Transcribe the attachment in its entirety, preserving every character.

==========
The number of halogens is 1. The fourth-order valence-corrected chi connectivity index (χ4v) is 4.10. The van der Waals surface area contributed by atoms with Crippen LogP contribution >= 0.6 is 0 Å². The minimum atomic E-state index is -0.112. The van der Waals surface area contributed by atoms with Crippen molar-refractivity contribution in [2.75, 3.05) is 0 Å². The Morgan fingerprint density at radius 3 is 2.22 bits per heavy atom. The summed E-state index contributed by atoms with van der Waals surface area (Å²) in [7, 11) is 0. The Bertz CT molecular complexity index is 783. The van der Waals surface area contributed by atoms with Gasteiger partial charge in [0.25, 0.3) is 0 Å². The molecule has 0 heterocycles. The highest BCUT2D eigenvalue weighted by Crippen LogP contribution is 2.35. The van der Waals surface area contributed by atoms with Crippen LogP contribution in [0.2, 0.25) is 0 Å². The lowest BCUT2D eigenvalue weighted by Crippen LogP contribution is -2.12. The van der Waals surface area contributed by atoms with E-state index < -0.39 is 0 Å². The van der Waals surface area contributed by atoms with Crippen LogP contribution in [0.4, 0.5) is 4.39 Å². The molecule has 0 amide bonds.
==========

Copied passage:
The number of halogens is 1. The fourth-order valence-corrected chi connectivity index (χ4v) is 4.10. The van der Waals surface area contributed by atoms with Crippen LogP contribution >= 0.6 is 0 Å². The minimum atomic E-state index is -0.112. The van der Waals surface area contributed by atoms with Crippen molar-refractivity contribution in [2.75, 3.05) is 0 Å². The Morgan fingerprint density at radius 3 is 2.22 bits per heavy atom. The summed E-state index contributed by atoms with van der Waals surface area (Å²) in [7, 11) is 0. The Bertz CT molecular complexity index is 783. The van der Waals surface area contributed by atoms with Gasteiger partial charge in [0.25, 0.3) is 0 Å². The molecule has 0 heterocycles. The highest BCUT2D eigenvalue weighted by Crippen LogP contribution is 2.35. The van der Waals surface area contributed by atoms with Crippen LogP contribution in [0.2, 0.25) is 0 Å². The lowest BCUT2D eigenvalue weighted by Crippen LogP contribution is -2.12. The van der Waals surface area contributed by atoms with E-state index < -0.39 is 0 Å². The van der Waals surface area contributed by atoms with Crippen LogP contribution in [0.4, 0.5) is 4.39 Å². The molecule has 0 amide bonds.